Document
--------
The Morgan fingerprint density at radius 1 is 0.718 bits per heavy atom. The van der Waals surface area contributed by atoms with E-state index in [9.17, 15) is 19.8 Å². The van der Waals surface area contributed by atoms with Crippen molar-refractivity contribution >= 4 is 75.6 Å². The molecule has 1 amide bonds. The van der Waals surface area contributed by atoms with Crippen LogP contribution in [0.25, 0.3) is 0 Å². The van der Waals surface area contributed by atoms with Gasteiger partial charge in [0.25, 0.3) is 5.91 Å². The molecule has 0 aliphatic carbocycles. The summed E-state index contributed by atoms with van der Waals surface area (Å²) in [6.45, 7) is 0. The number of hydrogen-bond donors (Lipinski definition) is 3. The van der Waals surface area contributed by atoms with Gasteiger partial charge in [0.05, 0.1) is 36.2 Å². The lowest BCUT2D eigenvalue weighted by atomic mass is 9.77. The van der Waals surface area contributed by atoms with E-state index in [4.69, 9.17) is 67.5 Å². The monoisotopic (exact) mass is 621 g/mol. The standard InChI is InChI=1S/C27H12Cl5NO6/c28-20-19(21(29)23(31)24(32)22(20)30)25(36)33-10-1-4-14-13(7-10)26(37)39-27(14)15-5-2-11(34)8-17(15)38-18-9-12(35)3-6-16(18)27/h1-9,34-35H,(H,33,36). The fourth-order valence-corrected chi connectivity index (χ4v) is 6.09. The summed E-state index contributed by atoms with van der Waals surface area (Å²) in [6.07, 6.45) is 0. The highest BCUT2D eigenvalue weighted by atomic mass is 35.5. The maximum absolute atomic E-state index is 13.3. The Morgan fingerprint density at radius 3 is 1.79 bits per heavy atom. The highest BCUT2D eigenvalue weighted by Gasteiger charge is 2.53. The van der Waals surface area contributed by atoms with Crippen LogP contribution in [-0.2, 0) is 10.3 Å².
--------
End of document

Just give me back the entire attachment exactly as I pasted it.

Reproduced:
The Morgan fingerprint density at radius 1 is 0.718 bits per heavy atom. The van der Waals surface area contributed by atoms with E-state index in [9.17, 15) is 19.8 Å². The van der Waals surface area contributed by atoms with Crippen molar-refractivity contribution >= 4 is 75.6 Å². The molecule has 1 amide bonds. The van der Waals surface area contributed by atoms with Crippen LogP contribution in [0.25, 0.3) is 0 Å². The van der Waals surface area contributed by atoms with Gasteiger partial charge in [0.25, 0.3) is 5.91 Å². The molecule has 0 aliphatic carbocycles. The summed E-state index contributed by atoms with van der Waals surface area (Å²) in [6.45, 7) is 0. The number of hydrogen-bond donors (Lipinski definition) is 3. The van der Waals surface area contributed by atoms with Gasteiger partial charge in [0.05, 0.1) is 36.2 Å². The lowest BCUT2D eigenvalue weighted by atomic mass is 9.77. The van der Waals surface area contributed by atoms with E-state index in [4.69, 9.17) is 67.5 Å². The monoisotopic (exact) mass is 621 g/mol. The standard InChI is InChI=1S/C27H12Cl5NO6/c28-20-19(21(29)23(31)24(32)22(20)30)25(36)33-10-1-4-14-13(7-10)26(37)39-27(14)15-5-2-11(34)8-17(15)38-18-9-12(35)3-6-16(18)27/h1-9,34-35H,(H,33,36). The fourth-order valence-corrected chi connectivity index (χ4v) is 6.09. The summed E-state index contributed by atoms with van der Waals surface area (Å²) in [6.07, 6.45) is 0. The highest BCUT2D eigenvalue weighted by atomic mass is 35.5. The maximum absolute atomic E-state index is 13.3. The Morgan fingerprint density at radius 3 is 1.79 bits per heavy atom. The highest BCUT2D eigenvalue weighted by Gasteiger charge is 2.53. The van der Waals surface area contributed by atoms with Crippen LogP contribution in [-0.2, 0) is 10.3 Å².